'Are you my son? - or God?
You are nailed to the cross.
Where lies my homeward road?
'Can I pass through my gate
not having understood:
Are you dead? - or alive?
Are you my son? - or God?'
Christ speaks to her in turn:
'Whether dead or alive,
woman, it's all the same -
son or God, I am thine.'
Alas, this setting isn't available on YouTube, but there's a marvellous film there which includes the second setting, 'The Butterfly,' remarkable especially for capturing Grigorjeva's spirit as she talks to the choir about it. I'm waiting for her score of the new and remarkable Vespers I heard premiered in the Niguliste (Church-)Museum last week by the stupendous Vox Clamantis choir. She sent me a very polite email saying she couldn't send it or hand it over just yet because she'd noticed some mistakes. A composer of obvious and rare integrity.
Finally, a few more seasonal flora shots from the cycle home after the service yesterday - tulips in the meadow arrangement in front of Clarence House
and wisteria backed by white lilac - both out already - in Launceston Place, the magical street which runs parallel to Gloucester Road.
Friday, 14 April 2017
This is Hepatica nobilis, known by us rather unpoetically for such a beauty as liver leaf or crystal wort and by Estonians simply as 'blue flower', my friend Andres Kaljuste told me. He has a place on the Lohusalu peninsula not far from Laulasmaa, Arvo Pärt's preferred retreat since he and his wife Nora returned to their beloved homeland from Berlin, bringing all their stuff with them. A new home for that abundance of material was why, on a second visit to Estonian Music Days, Tallinn's big spring festival of new music, a happy band of us were taken to see work on the new Arvo Pärt Centre, to a glorious design of glass and wood by the winning Spanish architects, close to the retreat. Hence one of several photos of Hepatica in the nearby forest.
This isn't the time and place to expand on the trip - I have yet to write up the experience of four fabulous days for The Arts Desk, as I did last year - but a few more nature perspectives in Laulasmaa might not go amiss. From the room at Aliina (for so the house is called, after the first piece Pärt wrote following his long official silence) with a piano,
downwards to one of many lichens on the ground,
and upwards to the larches (note the crane creeping into the picture - that area will be partly cleared, but there's a fine fusion promised between design and nature).
On our way to Laulasmaa, we stopped for a short wander along the cliff above Dagmar Beach.
Here there was no cold wind, and the bushes were more advanced than elsewhere in their budding.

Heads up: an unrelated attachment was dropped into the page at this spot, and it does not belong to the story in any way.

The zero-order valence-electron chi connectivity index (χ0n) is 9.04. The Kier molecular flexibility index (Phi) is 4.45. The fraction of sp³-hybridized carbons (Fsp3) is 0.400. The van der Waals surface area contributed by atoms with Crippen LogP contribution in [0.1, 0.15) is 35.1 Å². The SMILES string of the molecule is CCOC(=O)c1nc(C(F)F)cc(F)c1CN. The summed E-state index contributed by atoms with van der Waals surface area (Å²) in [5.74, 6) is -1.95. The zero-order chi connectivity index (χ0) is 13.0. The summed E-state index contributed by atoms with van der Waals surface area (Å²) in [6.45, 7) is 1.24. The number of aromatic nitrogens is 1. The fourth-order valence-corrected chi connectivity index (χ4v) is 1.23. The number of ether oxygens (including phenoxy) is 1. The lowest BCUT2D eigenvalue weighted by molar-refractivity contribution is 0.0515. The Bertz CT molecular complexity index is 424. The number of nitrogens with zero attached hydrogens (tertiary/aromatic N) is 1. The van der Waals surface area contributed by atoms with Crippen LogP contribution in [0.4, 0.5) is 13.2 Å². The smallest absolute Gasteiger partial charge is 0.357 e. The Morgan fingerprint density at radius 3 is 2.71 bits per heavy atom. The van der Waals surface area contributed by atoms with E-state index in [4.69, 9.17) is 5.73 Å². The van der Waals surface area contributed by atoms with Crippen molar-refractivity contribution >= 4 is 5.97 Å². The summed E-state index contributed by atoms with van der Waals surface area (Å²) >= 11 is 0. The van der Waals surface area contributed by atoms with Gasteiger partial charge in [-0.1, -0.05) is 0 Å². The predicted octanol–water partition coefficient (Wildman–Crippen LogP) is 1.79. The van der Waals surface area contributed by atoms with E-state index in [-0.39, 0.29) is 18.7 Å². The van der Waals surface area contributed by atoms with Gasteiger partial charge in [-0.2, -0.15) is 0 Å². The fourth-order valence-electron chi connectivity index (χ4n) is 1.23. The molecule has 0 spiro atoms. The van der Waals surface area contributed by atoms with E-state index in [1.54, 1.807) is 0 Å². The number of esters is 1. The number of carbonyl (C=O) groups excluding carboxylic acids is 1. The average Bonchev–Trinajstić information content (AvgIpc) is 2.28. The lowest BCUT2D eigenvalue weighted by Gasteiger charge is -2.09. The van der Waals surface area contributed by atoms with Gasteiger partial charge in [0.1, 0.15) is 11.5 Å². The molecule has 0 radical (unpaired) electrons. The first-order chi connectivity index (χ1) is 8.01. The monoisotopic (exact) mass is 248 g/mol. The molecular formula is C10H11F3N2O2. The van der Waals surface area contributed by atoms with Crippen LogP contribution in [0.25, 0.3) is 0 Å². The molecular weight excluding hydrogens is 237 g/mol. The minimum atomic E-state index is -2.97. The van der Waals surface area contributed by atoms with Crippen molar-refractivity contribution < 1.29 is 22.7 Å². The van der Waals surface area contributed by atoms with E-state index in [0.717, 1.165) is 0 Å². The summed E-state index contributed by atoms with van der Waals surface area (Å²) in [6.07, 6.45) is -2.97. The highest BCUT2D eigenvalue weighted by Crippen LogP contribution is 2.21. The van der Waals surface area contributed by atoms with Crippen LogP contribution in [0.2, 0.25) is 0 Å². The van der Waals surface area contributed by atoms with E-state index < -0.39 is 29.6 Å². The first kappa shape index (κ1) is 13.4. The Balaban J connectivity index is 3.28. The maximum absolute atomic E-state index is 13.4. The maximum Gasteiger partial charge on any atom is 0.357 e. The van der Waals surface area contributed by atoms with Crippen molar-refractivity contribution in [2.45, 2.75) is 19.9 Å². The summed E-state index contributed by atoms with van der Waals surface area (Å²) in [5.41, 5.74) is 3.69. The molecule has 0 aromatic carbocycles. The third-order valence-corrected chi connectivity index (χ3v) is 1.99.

Even so, inland looked forbidding beneath massed clouds.
The spring which had burst in London was not even incipient in Tallinn, where snowdrops still flourish in clumps beneath the tower of Pikk (Tall) Hermann.
This was just before 7pm on my first evening, heading from the hotel to the Niguliste Museum for the first concert along a memorable road I'd not taken before. Moon was up.
With only shoots on the trees, you could still catch atmospheric glimpses of old buildings like Kiek in de Kök.
Been an exhausting week-plus. I returned from Estonia last Sunday night, had only half a day at home to catch up on some work and flew - eventually, since non-running Gatwick Express trains made me miss my first flight - to Amsterdam for a second stint - as Chairman, this time - judging Dutch school orchestras in the Concertgebouw for Orkestival 2017. More on that anon: as with last year, I owe each of the spirited groups of participants a few helpful notes. Flowers remain the theme here, so here's our dear friend Machteld driving me in convoy with her sister Eline, my now-godson Charlie and beloved lapdog Johnny past tulip fields, a spectacular sight even on a grey day.
The excursion followed a leisurely morning at and around mein hosts' home in the Sapharti Park, recorded at a different time elsewhere.
Now the park was green, white and pink
with tulips growing around the monument.
Eline had the inspiration that we should go for lunch in the farmhouse of Keukenhof Manor, a road and a quiet world away from the coaches and cars parked around the famous gardens. It was a delightful interlude, made all the more memorable by our jovial waitress who joined us for a photo outside. I like the slightly chaotic and not entirely flattering spontaneity of this one, which gives us more than li'l Johnny's rear.